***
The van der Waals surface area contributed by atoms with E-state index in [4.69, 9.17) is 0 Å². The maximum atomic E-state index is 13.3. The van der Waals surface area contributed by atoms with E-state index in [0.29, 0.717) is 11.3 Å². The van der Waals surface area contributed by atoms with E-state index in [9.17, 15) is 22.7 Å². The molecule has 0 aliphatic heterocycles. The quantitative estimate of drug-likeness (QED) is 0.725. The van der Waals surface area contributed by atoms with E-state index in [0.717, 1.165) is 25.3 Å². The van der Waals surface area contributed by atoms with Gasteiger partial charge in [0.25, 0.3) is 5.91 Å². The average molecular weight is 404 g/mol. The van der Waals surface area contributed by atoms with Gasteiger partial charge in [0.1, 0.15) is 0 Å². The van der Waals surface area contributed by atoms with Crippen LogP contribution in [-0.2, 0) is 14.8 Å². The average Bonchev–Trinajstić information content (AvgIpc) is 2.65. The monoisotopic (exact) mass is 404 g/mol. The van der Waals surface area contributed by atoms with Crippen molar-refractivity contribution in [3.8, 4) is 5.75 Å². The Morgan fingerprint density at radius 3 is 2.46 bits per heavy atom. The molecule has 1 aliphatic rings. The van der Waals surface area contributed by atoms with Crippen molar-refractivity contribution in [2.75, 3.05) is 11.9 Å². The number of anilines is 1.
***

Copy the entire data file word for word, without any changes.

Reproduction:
The van der Waals surface area contributed by atoms with E-state index in [4.69, 9.17) is 0 Å². The maximum atomic E-state index is 13.3. The van der Waals surface area contributed by atoms with E-state index in [0.29, 0.717) is 11.3 Å². The van der Waals surface area contributed by atoms with E-state index in [9.17, 15) is 22.7 Å². The molecule has 0 aliphatic heterocycles. The quantitative estimate of drug-likeness (QED) is 0.725. The van der Waals surface area contributed by atoms with E-state index in [0.717, 1.165) is 25.3 Å². The van der Waals surface area contributed by atoms with Gasteiger partial charge in [0.25, 0.3) is 5.91 Å². The average molecular weight is 404 g/mol. The van der Waals surface area contributed by atoms with Gasteiger partial charge in [0.1, 0.15) is 0 Å². The van der Waals surface area contributed by atoms with Crippen LogP contribution in [-0.2, 0) is 14.8 Å². The average Bonchev–Trinajstić information content (AvgIpc) is 2.65. The monoisotopic (exact) mass is 404 g/mol. The van der Waals surface area contributed by atoms with Crippen molar-refractivity contribution in [3.8, 4) is 5.75 Å². The Morgan fingerprint density at radius 3 is 2.46 bits per heavy atom. The molecule has 1 aliphatic rings. The van der Waals surface area contributed by atoms with Crippen molar-refractivity contribution in [2.75, 3.05) is 11.9 Å². The number of anilines is 1.